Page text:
Stipitipellis with a remarkably abundant network of oleiferous hyphae or fragments of hyphae; covered with sinuous, more or less aculeate to fusiform, optically empty cells, reminiscent of empty hymenial cystidia. No caulocystidia with differentiated contents. Clamps absent.
In Quercus seemannii woodland mixed with Quercus rapurahuensis and Q. copeyensis, in small groups of a few dispersed individuals, on soil.
Russula quercophila is in Costa Rica associated with endemic Quercus. Using the existing American literature for identification, it would key out to the northeastern North American Russula imitatrix Homola & Shaffer, placed in section Compactae s.l. This is yet another extremely rare fungus, which is - to our knowledge - only known from the type locality near Milford in Maine, USA, and from one other collection near Kentville.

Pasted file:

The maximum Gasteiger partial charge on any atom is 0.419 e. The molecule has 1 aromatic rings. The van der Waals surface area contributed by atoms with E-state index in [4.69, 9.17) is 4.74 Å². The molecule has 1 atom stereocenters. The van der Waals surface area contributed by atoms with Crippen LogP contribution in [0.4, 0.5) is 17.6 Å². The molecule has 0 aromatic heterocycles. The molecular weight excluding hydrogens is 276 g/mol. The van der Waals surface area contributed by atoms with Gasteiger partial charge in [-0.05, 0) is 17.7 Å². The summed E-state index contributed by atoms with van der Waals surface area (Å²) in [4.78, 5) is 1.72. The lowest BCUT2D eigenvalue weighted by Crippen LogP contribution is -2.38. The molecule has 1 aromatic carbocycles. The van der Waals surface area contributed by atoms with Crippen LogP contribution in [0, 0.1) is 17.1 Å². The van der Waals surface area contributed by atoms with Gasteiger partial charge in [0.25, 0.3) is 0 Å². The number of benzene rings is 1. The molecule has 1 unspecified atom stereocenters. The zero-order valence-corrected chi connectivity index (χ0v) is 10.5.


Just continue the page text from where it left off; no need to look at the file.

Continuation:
Under the microscope, R. quercophila is strongly similar to R. imitatrix, because of more or less tortuous elements in the pellis and on the gill edge; both species also have a small-celled, almost filamentous subhymenium, both have a remarkably abundant network of slender (often fragments of) oleiferous hyphae under the surface of the stipe, and in both species, pellis of cap and stipe is covered with optically empty cells, reminiscent of empty hymenial cystidia.
When looking more closely, however, R. imitatrix has pileocystidia, which - although small and having very poorly differentiated, granular-refringent contents - are easily found because of the presence of several minute apical appendices. Its pileipellis is also composed of even more strongly irregular, contorted terminal elements. We were unable to demonstrate the presence of pileocystidia in the Costa Rican quercophila-collections.